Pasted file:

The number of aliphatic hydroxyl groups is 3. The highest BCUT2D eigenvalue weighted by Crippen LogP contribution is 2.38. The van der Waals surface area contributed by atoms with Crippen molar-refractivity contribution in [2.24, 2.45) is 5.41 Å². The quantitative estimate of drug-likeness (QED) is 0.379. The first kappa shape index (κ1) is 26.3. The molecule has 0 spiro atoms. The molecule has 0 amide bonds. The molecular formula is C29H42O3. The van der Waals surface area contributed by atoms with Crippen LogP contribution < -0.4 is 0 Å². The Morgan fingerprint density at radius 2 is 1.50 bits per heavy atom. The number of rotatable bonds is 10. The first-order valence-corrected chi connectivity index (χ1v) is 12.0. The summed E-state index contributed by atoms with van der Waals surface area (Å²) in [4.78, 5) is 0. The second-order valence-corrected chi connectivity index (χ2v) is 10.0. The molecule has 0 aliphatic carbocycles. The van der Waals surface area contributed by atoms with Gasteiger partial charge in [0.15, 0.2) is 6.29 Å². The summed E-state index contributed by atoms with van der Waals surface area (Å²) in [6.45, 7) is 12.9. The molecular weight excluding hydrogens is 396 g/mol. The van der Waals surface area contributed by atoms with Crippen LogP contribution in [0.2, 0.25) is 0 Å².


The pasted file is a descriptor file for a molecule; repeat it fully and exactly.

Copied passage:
The number of aliphatic hydroxyl groups is 3. The highest BCUT2D eigenvalue weighted by Crippen LogP contribution is 2.38. The van der Waals surface area contributed by atoms with Crippen molar-refractivity contribution in [2.24, 2.45) is 5.41 Å². The quantitative estimate of drug-likeness (QED) is 0.379. The first kappa shape index (κ1) is 26.3. The molecule has 0 spiro atoms. The molecule has 0 amide bonds. The molecular formula is C29H42O3. The van der Waals surface area contributed by atoms with Crippen LogP contribution < -0.4 is 0 Å². The Morgan fingerprint density at radius 2 is 1.50 bits per heavy atom. The number of rotatable bonds is 10. The first-order valence-corrected chi connectivity index (χ1v) is 12.0. The summed E-state index contributed by atoms with van der Waals surface area (Å²) in [4.78, 5) is 0. The second-order valence-corrected chi connectivity index (χ2v) is 10.0. The molecule has 0 aliphatic carbocycles. The van der Waals surface area contributed by atoms with Gasteiger partial charge in [0.15, 0.2) is 6.29 Å². The summed E-state index contributed by atoms with van der Waals surface area (Å²) in [6.45, 7) is 12.9. The molecular weight excluding hydrogens is 396 g/mol. The van der Waals surface area contributed by atoms with Crippen LogP contribution in [0.2, 0.25) is 0 Å².